On October 29, 2014, NELA joined the National Employment Law Project (NELP) and other organizations to request leave to submit an amicus brief in support of plaintiffs-appellants in Marzuq v. Cadete Enterprises (d/b/a Dunkin’ Donuts), No. 14-1744, pending in the U.S. Court of Appeals for the First Circuit. The issues in this case fall within NELA’s amicus priority of confronting wage theft and compensable time violations. Plaintiffs are represented by NELA member Shannon Liss-Riordan, Lichten & Liss-Riordan, P.C. (Boston, MA). The amicus brief was drafted by NELA member Peter Winebrake, Winebrake & Santillo, L.L.C. (Dresher, PA), and Anthony Mischel of NELP.
Plaintiffs, former managers at Dunkin’ Donuts stores, are seeking overtime wages under the Fair Labor Standards Act. Managers are expected to work 48 hours per week and often work more than 60 hours. Conversely, hourly employees are prohibited from working extra hours. The issue is whether the managers, who spend most of their work day performing the same work as the hourly employees, including serving customers, were misclassified as exempt employees and entitled to overtime pay. As is common in the fast food industry, the managers did not earn much more than the hourly employees.
Defendants moved for summary judgment and the magistrate judge recommended that the motion be denied. The district court rejected the recommendation and granted summary judgment, holding that no overtime was owed because, under Donovan v. Burger King, 672 F.2d 221 (1st Cir. 1982), the undisputed facts showed that the plaintiffs’ primary duty was management. The court said this case was virtually indistinguishable from Burger King, which held that the managers were exempt solely because they were “in charge” of their stores. The court found that the Marzuq “[p]laintiffs did spend much of their time, when necessary, serving customers like normal hourly employees. However, they were still managing the store, even while performing such tasks.” The challenged decision affects many workers who although given the title of manager, have little real authority, are paid a low salary, and receive no overtime pay.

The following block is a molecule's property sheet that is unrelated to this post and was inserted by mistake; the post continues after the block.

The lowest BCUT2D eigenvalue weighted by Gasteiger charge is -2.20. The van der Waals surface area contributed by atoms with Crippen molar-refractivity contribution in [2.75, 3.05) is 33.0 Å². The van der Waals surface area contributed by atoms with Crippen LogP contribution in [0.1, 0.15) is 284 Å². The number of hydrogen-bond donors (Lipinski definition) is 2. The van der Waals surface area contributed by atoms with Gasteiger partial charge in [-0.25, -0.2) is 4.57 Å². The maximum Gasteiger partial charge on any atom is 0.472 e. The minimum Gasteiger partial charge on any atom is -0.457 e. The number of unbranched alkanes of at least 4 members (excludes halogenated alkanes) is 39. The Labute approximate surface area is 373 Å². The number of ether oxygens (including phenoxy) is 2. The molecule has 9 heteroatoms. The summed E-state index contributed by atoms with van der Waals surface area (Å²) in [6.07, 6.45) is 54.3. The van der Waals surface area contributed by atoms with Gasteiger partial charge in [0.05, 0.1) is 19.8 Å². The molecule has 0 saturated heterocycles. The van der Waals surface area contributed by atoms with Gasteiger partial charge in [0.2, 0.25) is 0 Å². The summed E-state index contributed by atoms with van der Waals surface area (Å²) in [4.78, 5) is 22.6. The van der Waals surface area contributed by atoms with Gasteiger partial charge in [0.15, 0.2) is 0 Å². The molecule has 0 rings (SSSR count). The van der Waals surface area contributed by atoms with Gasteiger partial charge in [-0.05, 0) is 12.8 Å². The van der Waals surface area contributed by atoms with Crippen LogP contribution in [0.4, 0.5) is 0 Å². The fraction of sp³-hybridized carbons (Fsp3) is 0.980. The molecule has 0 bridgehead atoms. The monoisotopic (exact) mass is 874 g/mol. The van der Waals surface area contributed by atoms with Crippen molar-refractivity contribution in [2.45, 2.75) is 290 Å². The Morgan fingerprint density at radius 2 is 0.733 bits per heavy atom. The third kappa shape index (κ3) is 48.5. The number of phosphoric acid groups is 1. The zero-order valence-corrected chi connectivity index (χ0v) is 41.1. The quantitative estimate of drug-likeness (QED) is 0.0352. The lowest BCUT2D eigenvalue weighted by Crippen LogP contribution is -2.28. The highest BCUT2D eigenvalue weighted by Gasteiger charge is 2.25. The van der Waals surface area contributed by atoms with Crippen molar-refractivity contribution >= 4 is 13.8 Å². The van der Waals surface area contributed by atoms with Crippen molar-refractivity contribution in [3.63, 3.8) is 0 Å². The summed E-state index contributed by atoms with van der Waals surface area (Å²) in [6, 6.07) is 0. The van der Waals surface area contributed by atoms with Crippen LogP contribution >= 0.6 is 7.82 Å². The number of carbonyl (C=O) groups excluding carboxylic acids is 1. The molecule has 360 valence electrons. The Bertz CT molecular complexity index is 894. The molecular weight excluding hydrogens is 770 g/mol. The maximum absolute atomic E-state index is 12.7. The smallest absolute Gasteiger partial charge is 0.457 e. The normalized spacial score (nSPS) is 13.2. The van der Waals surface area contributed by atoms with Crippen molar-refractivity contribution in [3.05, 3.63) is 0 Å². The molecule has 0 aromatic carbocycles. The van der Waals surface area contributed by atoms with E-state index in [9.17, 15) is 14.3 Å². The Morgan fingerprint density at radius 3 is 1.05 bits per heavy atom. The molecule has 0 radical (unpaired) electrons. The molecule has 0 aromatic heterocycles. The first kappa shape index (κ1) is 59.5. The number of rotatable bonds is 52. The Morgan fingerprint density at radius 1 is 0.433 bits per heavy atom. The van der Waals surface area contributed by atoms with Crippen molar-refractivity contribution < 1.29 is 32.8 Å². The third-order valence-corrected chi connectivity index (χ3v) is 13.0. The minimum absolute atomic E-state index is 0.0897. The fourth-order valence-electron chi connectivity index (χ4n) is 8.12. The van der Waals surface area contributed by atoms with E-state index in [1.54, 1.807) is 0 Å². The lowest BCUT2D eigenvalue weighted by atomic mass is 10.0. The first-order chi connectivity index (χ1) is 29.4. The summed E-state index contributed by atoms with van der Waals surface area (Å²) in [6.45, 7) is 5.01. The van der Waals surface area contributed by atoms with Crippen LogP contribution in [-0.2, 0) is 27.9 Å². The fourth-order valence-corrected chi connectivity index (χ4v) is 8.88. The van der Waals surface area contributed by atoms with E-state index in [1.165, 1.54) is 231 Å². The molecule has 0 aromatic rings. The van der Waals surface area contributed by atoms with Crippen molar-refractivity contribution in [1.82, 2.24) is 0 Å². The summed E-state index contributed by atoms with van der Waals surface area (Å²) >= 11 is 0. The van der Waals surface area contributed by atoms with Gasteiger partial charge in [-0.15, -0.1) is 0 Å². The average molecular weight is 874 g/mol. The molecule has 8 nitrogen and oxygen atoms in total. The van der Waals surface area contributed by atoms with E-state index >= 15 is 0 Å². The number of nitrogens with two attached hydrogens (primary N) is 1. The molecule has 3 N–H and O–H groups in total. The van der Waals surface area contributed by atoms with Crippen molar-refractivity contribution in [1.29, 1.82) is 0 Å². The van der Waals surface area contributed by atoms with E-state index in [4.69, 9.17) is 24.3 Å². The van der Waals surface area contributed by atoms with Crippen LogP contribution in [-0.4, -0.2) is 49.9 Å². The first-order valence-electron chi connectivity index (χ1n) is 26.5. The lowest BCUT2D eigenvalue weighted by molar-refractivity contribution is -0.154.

Amici argued in the brief that the FLSA’s overtime provisions were enacted to benefit all workers by spreading work and reducing unemployment. The FLSA effectively requires employers to pay a penalty or premium for relying on fewer workers to do the work and requiring overtime hours. Defendant’s business practice of misclassifying low salaried managers as exempt and requiring them to perform non-managerial duties allows it to avoid hiring additional hourly employees or paying its current hourly employees overtime to perform this work. This business model is contrary to Congress’ intent that overtime pay operate as an economic incentive to employers to spread work hours among the entire workforce. Defendant’s practices thus harm not only the plaintiffs, but all of its current and future hourly employees. The FLSA protections are particularly important to workers in the fast food industry. Finally, the district court’s failure to analyze carefully the four “primary duty” factors, and instead relying Burger King to find that the Dunkin’ Donuts managers were exempt solely because they were “in charge” of their stores, is inconsistent with the FLSA’s fundamental mandate of spreading work among the entire workforce.